Christian father, why does your family educate your own children? If you do not have the reasons firmly established in your mind, then when the hard times come -- and they will -- you will be unprepared to weather the storms.
One reason we make the sacrifice to educate our own children is for the better education they get with individual instruction. Even when it appears that chaos reigns, our children end up being able to think better because of their increased meaningful interaction with parents and others who are not their same-aged peers. The strengths of home education end up outweighing any inefficiencies. And our children are the better for it.
But there is a much more important result that a Christian father should want for his children: We want them to be God's people, loving the Lord and obeying Him throughout their lives. Home-based discipleship should be the ultimate reason we educate at home.
If you are like me, you feel very insecure in this area. We do not put the time in with our children that we want to. All of us are caught in the undertow of life's responsibilities and events. We do what we can to disciple our children, but it seems so meager. And there is always the nagging realization that some other fathers are much more organized about encouraging their children in the Christian faith.
But God is gracious to us and uses the home education environment to make up for many of our deficiencies. For one thing, we do not constantly have to counter anti-Christian influences that many other families face. The osmosis of our Christian faith has a chance to take up some of the slack as our children spend time with their Christian mother and siblings rather than in a godless-by-design classroom. And your personal example, such as reading your Bible at night, somehow counts for more.
That does not mean that we just go on autopilot, depending on home education by itself to disciple our children. We need to give deliberate attention to guiding our children in their walk with the Lord, thinking about how we can do a better job of it. Teaching our own children at home gives us a unique opportunity to carry out that home-based discipleship.
So, this is what is really at stake: The home-based Christian discipleship of our children.
What can interfere with that purpose of discipling our children at home? The first thing is the stress it brings onto your wife. The mothers bear the burden in most homeschools. So when she is frustrated, tired or discouraged, you need to be there to support her. She is on the front line daily, and she needs your encouragement and intervention when necessary. I know you are drained when you get home from work. But you need to reserve some energy for lifting up your wife when she needs you. This is a duty you need to take seriously. Be aware of your responsibilities in this support and leadership role as a husband and father, and determine in your own mind to do what is necessary to help your wife keep going in the face of the inevitable adversities of home education. We can't afford to fail our families at this point; we have too much riding on the outcome.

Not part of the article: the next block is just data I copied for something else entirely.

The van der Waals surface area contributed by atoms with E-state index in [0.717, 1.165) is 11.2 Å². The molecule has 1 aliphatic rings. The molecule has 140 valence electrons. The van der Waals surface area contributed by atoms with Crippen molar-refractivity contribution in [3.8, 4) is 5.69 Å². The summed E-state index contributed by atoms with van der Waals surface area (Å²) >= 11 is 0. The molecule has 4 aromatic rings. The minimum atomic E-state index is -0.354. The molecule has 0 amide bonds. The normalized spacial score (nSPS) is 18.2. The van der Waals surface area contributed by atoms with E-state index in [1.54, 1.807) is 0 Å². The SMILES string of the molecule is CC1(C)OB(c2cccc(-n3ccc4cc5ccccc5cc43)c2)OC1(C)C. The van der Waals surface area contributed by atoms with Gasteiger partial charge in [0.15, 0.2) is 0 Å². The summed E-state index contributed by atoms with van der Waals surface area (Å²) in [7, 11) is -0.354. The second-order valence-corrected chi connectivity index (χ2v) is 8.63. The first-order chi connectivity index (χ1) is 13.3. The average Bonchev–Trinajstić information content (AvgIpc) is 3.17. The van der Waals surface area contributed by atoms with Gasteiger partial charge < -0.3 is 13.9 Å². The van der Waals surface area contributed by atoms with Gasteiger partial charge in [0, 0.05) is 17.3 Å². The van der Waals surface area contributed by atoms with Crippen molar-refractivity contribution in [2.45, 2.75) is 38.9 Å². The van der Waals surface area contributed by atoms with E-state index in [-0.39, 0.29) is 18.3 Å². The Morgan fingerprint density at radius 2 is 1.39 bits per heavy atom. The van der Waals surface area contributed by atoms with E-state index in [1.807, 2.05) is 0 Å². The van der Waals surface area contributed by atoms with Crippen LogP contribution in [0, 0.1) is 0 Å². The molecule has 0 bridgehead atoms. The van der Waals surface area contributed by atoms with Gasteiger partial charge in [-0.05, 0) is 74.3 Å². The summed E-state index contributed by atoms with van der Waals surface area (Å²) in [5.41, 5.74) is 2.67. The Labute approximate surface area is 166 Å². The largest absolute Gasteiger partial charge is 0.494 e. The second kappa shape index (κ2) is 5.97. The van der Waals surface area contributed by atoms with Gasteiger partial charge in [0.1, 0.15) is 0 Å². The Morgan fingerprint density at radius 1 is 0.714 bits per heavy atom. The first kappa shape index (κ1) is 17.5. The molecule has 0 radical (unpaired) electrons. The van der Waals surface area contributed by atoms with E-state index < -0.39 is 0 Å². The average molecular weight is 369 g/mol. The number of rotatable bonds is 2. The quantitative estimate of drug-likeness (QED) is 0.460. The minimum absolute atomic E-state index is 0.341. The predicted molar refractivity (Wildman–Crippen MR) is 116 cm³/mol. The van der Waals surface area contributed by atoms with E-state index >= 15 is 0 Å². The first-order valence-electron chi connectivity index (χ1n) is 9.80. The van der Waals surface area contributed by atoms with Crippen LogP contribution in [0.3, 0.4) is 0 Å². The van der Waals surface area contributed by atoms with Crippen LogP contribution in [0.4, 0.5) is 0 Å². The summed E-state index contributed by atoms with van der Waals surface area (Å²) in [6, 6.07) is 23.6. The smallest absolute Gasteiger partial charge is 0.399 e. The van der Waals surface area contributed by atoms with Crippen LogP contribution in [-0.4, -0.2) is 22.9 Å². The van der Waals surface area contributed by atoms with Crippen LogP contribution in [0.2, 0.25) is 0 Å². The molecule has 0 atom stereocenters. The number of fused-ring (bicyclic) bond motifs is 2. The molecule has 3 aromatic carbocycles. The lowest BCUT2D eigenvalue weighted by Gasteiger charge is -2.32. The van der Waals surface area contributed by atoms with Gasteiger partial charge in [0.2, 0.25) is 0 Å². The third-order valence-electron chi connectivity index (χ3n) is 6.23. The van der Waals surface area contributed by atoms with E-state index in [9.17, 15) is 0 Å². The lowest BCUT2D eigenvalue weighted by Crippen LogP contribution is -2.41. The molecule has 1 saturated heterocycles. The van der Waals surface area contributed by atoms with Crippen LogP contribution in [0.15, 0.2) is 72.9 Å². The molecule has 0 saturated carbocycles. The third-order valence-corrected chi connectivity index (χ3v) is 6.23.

Another area that interferes with the home-based discipleship of our children is money. Home education costs money, not only in direct expenses but more forcefully in lost income. None of us go into this blindly. We know we will have a lower standard of living than a two-income family. But the recurring problem is this: The father gets tired of paying for curriculum and educational activities. And there is this convenient local public school program designed for homeschoolers. Everything is free there.
But public school at home has the same agenda as public school in the school building: It is godless by design. Neutrality of curriculum is a myth. Your children will be taught that God is not relevant to their education. They will be tested on materials increasingly more designed to further the public school social re-engineering goals.
Your wife cannot catch and counteract everything they throw at your children. She just does not have time to teach two different curriculums: the slanted materials they will be tested on by the public school program and the counter-balancing truths they need to absorb to become disciples of Christ.
You can save some money in this way, but it will destroy your purpose of home-based discipleship. The irony is that the money you save is on the minor part, which is curriculum and activities. The bulk of your home education money investment is the lost income of a second wage earner. So you are trading your major benefit for a lesser savings. It is a poor bargain.
Better to economize on curriculum and activities while building up your children in their Christian faith, than be reduced to servitude to the public school.
All of this goes back to the foundational question: Why do you educate your own children? For a Christian father, the right answer is home-based discipleship. That is the driving force why we make the sacrifices we do. That is what we need to focus on. That, in the end, will be what makes it all worthwhile: knowing that we have helped our children to love the Lord and to obey His call on their lives.
May God help us to faithfully carry out our duty as Christian fathers.
(c) Copyright 2005 Rodger Williams. Verbatim copying and distribution of this entire article is permitted in any medium, provided this notice is preserved.